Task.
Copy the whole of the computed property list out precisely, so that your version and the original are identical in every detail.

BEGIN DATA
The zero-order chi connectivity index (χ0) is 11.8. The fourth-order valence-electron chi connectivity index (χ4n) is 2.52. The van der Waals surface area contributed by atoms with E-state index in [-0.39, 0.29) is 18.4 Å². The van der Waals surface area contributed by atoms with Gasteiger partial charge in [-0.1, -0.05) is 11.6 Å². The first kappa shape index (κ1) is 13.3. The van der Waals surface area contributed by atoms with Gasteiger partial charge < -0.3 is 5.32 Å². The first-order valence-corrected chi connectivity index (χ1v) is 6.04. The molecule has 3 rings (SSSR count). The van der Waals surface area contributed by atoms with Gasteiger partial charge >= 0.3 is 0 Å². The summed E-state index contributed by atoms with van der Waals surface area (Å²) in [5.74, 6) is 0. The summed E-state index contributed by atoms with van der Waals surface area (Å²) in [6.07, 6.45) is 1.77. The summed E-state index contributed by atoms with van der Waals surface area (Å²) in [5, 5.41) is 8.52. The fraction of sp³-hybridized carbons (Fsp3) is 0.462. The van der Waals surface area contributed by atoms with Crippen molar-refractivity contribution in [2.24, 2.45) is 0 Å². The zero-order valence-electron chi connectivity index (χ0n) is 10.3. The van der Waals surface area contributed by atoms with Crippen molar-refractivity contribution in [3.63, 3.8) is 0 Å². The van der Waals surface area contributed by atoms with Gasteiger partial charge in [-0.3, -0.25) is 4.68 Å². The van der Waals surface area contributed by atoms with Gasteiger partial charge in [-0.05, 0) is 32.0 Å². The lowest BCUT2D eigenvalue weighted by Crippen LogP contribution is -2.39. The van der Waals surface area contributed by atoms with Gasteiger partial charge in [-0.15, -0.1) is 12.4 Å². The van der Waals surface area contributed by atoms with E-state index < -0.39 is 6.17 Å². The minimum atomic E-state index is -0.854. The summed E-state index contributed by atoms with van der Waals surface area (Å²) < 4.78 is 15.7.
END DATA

The zero-order chi connectivity index (χ0) is 11.8. The fourth-order valence-electron chi connectivity index (χ4n) is 2.52. The van der Waals surface area contributed by atoms with E-state index in [-0.39, 0.29) is 18.4 Å². The van der Waals surface area contributed by atoms with Gasteiger partial charge in [-0.1, -0.05) is 11.6 Å². The first kappa shape index (κ1) is 13.3. The van der Waals surface area contributed by atoms with Gasteiger partial charge < -0.3 is 5.32 Å². The first-order valence-corrected chi connectivity index (χ1v) is 6.04. The molecule has 3 rings (SSSR count). The van der Waals surface area contributed by atoms with Gasteiger partial charge >= 0.3 is 0 Å². The summed E-state index contributed by atoms with van der Waals surface area (Å²) in [5.74, 6) is 0. The summed E-state index contributed by atoms with van der Waals surface area (Å²) in [6.07, 6.45) is 1.77. The summed E-state index contributed by atoms with van der Waals surface area (Å²) in [5, 5.41) is 8.52. The fraction of sp³-hybridized carbons (Fsp3) is 0.462. The van der Waals surface area contributed by atoms with Crippen molar-refractivity contribution in [2.24, 2.45) is 0 Å². The zero-order valence-electron chi connectivity index (χ0n) is 10.3. The van der Waals surface area contributed by atoms with Crippen molar-refractivity contribution in [3.63, 3.8) is 0 Å². The van der Waals surface area contributed by atoms with Gasteiger partial charge in [-0.3, -0.25) is 4.68 Å². The van der Waals surface area contributed by atoms with Gasteiger partial charge in [-0.05, 0) is 32.0 Å². The lowest BCUT2D eigenvalue weighted by Crippen LogP contribution is -2.39. The van der Waals surface area contributed by atoms with Gasteiger partial charge in [-0.15, -0.1) is 12.4 Å². The van der Waals surface area contributed by atoms with E-state index < -0.39 is 6.17 Å². The minimum atomic E-state index is -0.854. The summed E-state index contributed by atoms with van der Waals surface area (Å²) < 4.78 is 15.7.